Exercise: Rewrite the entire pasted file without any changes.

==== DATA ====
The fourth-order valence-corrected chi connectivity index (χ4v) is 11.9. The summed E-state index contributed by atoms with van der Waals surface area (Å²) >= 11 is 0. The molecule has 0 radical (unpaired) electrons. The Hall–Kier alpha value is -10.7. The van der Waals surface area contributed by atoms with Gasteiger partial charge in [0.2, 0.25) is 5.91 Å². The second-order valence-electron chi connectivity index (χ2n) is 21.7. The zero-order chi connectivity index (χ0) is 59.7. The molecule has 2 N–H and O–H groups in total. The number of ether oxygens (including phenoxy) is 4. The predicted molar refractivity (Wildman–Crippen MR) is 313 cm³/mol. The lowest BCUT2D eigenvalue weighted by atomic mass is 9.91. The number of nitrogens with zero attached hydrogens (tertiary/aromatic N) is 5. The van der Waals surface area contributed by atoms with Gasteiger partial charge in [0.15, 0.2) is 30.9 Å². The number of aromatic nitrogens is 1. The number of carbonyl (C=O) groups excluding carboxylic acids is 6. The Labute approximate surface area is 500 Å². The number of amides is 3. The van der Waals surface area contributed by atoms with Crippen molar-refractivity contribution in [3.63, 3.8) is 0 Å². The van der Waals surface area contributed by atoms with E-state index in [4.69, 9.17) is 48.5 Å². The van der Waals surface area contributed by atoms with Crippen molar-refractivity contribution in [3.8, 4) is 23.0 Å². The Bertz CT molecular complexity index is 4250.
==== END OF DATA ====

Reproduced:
The fourth-order valence-corrected chi connectivity index (χ4v) is 11.9. The summed E-state index contributed by atoms with van der Waals surface area (Å²) >= 11 is 0. The molecule has 0 radical (unpaired) electrons. The Hall–Kier alpha value is -10.7. The van der Waals surface area contributed by atoms with Gasteiger partial charge in [0.2, 0.25) is 5.91 Å². The second-order valence-electron chi connectivity index (χ2n) is 21.7. The zero-order chi connectivity index (χ0) is 59.7. The molecule has 2 N–H and O–H groups in total. The number of ether oxygens (including phenoxy) is 4. The predicted molar refractivity (Wildman–Crippen MR) is 313 cm³/mol. The lowest BCUT2D eigenvalue weighted by atomic mass is 9.91. The number of nitrogens with zero attached hydrogens (tertiary/aromatic N) is 5. The van der Waals surface area contributed by atoms with Gasteiger partial charge in [0.15, 0.2) is 30.9 Å². The number of aromatic nitrogens is 1. The number of carbonyl (C=O) groups excluding carboxylic acids is 6. The Labute approximate surface area is 500 Å². The number of amides is 3. The van der Waals surface area contributed by atoms with Crippen molar-refractivity contribution in [3.63, 3.8) is 0 Å². The van der Waals surface area contributed by atoms with E-state index in [4.69, 9.17) is 48.5 Å². The van der Waals surface area contributed by atoms with Crippen molar-refractivity contribution in [3.8, 4) is 23.0 Å². The Bertz CT molecular complexity index is 4250.